UPDATE: 5:50 P.M.
Jon Gray, who has made as big an initial splash as any first-year professional pitcher ever sent to Modesto, has been shut down for the rest of the season by the Colorado Rockies.
Gray, 4-0, 0.75, in five starts in Modesto, was scheduled to pitch Friday's home game against Stockton and would have been a key cog in the Nuts' playoff run. Instead, he was removed from the Nuts' roster on Friday and replaced by Asheville ace T.J. Oakes, who will make Friday's start.
Because Gray had thrown 129 innings this spring for the University of Oklahoma prior to being drafted in the first round by the Rockies, his pro starts had been limited to five innings. Still, in 24 innings with Modesto he was nearly unhittable, recording 36 strikeouts against six walks.
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Between his college and pro starts this season, Gray had logged 166 innings this year, which is more than a full load for any first-year pro pitcher.
"I told the team and there is some disappointment," said Nuts' manager Fred Nelson. "But we all certainly understand the move. That's a lot of innings he's thrown and I wasn't fully aware of how many he had thrown in college."
Oakes was an 11th round pick of the Rockies in the 2012 draft out of the University of Minnesota. He was 9-8 with a 4.27 ERA this season for Asheville.
(initial blog post follows)
MODESTO - Just a few housekeeping notes as the Nuts get ready to clinch their second straight California League North Division second-half title.
EN FUEGO: The fire on the banks of the Tuolumne River directly across Neece Ave., from John Thurman Field on Wednesday night was more than just a flicker.
Smoke started rising from the area around 6:30, and by the time two fire department tankers arrived on the scene roughly 15 minutes later it had grown to almost a half-acre and was spreading quickly.
No structures ever were in danger, nor did there appear to be any chance of the first jumping the road to threaten cars or structures at the ballpark, but fires of any size seem to gather crowds.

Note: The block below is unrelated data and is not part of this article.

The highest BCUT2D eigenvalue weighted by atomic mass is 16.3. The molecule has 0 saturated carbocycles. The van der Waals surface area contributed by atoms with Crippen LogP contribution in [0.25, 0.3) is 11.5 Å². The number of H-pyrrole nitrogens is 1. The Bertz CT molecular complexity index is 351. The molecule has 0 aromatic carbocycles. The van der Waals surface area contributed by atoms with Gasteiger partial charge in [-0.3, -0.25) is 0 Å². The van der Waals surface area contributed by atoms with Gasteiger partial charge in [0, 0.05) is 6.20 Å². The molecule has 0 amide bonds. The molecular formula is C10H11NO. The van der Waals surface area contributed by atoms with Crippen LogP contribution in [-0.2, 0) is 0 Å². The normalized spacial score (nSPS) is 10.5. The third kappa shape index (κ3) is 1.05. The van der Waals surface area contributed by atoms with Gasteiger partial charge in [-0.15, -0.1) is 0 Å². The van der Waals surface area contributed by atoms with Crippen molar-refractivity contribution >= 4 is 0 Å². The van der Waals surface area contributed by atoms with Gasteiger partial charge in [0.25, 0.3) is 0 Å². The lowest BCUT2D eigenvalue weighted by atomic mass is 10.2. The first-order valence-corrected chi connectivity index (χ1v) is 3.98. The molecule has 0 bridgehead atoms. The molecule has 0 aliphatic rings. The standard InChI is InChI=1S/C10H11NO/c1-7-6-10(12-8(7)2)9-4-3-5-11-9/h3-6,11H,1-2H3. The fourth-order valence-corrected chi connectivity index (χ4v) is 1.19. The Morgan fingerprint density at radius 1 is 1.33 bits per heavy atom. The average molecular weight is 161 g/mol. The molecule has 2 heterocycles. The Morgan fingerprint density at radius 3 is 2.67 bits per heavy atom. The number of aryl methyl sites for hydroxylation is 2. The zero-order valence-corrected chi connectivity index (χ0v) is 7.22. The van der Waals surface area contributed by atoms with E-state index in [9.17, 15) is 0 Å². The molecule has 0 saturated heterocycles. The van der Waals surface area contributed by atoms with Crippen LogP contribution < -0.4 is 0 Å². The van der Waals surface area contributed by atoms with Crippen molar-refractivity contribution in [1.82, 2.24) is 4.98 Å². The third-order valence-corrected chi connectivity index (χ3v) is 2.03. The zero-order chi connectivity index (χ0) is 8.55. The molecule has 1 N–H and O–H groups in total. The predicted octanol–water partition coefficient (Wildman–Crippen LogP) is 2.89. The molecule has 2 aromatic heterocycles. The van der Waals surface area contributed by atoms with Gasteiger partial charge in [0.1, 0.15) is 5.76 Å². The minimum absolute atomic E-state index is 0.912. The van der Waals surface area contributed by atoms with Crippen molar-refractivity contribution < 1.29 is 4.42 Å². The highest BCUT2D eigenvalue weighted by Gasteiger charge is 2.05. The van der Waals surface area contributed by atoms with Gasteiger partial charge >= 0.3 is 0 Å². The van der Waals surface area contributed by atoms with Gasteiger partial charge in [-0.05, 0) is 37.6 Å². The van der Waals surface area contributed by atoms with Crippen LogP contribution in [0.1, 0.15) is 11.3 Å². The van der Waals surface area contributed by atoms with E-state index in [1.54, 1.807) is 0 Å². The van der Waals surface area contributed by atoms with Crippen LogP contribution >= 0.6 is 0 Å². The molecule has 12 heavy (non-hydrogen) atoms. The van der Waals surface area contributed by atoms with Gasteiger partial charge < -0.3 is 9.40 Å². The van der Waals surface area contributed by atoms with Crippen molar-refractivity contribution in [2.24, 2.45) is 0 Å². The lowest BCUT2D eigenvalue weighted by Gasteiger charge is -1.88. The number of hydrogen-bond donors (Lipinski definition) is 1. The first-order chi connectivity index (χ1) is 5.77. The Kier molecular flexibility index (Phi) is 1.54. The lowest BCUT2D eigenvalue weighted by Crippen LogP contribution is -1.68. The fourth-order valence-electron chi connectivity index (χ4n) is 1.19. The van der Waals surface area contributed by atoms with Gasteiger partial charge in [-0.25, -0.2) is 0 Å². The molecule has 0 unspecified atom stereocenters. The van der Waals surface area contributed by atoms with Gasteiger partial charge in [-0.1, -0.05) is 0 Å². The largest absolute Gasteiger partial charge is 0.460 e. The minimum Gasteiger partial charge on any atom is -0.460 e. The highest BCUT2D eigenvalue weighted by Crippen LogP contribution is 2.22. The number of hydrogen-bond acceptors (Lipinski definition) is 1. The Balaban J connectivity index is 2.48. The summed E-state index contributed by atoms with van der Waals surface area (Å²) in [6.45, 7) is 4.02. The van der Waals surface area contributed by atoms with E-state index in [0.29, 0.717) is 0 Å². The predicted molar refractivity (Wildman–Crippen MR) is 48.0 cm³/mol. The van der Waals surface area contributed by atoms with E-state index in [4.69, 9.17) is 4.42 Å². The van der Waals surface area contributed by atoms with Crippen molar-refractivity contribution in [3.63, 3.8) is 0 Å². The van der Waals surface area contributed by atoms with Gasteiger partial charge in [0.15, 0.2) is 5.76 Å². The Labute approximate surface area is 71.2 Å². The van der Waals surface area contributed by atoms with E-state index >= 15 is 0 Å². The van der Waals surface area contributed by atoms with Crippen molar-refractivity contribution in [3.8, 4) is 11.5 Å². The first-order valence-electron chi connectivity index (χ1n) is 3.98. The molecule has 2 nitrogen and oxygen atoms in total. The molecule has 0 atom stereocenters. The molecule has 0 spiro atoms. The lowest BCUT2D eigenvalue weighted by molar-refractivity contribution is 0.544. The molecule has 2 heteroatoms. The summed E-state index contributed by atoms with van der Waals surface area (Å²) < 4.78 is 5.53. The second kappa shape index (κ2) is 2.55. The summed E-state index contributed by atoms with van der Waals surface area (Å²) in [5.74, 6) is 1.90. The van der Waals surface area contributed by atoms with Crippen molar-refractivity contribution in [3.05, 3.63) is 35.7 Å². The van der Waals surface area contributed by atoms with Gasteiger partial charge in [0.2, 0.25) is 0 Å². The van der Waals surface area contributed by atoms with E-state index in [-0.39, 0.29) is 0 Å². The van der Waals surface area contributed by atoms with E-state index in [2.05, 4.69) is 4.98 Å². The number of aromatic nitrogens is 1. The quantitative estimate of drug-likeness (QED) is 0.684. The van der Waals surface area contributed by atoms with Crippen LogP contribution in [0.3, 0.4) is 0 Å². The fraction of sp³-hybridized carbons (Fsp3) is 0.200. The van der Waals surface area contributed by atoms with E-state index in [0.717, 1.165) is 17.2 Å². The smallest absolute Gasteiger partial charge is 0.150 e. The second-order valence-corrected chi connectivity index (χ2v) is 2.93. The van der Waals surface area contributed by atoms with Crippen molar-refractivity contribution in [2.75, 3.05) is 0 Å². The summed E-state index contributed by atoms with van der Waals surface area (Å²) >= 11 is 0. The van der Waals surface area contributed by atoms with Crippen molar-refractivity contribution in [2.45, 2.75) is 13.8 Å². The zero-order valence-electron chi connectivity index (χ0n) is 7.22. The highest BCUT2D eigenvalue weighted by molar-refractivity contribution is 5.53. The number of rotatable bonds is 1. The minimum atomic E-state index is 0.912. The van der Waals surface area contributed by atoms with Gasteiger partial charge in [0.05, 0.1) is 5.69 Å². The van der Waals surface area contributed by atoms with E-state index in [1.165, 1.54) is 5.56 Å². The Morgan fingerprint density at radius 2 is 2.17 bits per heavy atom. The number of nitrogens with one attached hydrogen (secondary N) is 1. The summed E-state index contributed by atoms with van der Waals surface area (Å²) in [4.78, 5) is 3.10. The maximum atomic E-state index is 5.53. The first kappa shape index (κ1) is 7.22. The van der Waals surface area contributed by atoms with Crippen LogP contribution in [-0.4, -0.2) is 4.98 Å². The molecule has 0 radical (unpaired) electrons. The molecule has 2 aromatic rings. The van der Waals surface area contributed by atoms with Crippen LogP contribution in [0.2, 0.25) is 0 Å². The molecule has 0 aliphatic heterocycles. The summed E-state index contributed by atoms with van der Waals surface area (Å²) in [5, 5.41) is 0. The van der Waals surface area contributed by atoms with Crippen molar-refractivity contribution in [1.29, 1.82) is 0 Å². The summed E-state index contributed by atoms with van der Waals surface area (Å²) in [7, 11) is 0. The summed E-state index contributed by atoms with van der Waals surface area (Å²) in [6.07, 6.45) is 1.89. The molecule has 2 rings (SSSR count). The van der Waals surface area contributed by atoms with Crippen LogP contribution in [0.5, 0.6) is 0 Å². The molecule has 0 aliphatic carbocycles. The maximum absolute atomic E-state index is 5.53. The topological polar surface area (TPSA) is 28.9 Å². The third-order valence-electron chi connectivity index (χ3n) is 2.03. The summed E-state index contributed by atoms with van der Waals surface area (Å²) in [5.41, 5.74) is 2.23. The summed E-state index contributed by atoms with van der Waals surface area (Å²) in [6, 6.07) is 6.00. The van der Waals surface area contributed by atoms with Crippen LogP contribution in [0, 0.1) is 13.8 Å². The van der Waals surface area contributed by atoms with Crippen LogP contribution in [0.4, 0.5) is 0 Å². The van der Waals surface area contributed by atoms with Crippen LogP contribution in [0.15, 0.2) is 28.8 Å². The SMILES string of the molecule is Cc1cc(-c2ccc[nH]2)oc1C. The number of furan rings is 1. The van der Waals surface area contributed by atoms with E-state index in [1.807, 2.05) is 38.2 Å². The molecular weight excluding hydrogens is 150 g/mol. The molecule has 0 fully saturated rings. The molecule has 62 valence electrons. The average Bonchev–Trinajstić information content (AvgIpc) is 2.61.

About 12 members of the Inland Empire 66ers left their cozy clubhouse to watch the fire, with at least three players crossing the street to get a closer view.
That part of the river, with its banks lined with trees and ample dry brush, seems to burn during a baseball game about once every 2-3 years. On several occasions fires have been started in that area during postgame fireworks shows.
And bringing this back to the hot team on the field, the Nuts’ current streak of 14 wins in 16 games in their best since becoming a Colorado affiliate in 2005.
The 2007 Nuts went 14-3 at the end of July, the 2011 Nuts went on a 13-4 run in August, and the 2006 Nuts won 16 of 20, also in August.
That 2007 team won 42 games in the second half, which is the most ever in any half by a Nuts’ team. This year’s team carried a 40-25 second-half record into Thursday’s game.
The all-time franchise record is safe. The 1994 Modesto A’s went 50-18 in the first half and followed that with a 46-22 second half for an ridiculous 96-40 season in a 136-game schedule.
THE DECLINE OF THE WHIFF: I followed ad nauseum the Nuts’ strikeout pace through the season because they were on track to become the first full-season team in professional baseball history to average striking out 10-plus times per game.
Not coincidentally, Modesto’s hot streak has run parallel with a decrease in striking out. So entering Thursday’s game the Nuts had whiffed 1,318 times in 135 games. Unless they strikeout 82 times over their last five games, the not-so-magical 1,400 “K” total is safe.
But the record chase continues. The Nuts already have the all-time Modesto season whiff record, which had been the 1,266 strikeouts suffered by the 1970 Modesto Reds.
The California League record, held by the 2011 High Desert Mavericks, is 1,344 and all-time professional full-season record is 1,382, set by low-A Dayton in 2004. So, entering Thursday, Modesto is only 26 whiffs short of the California League record with five games left.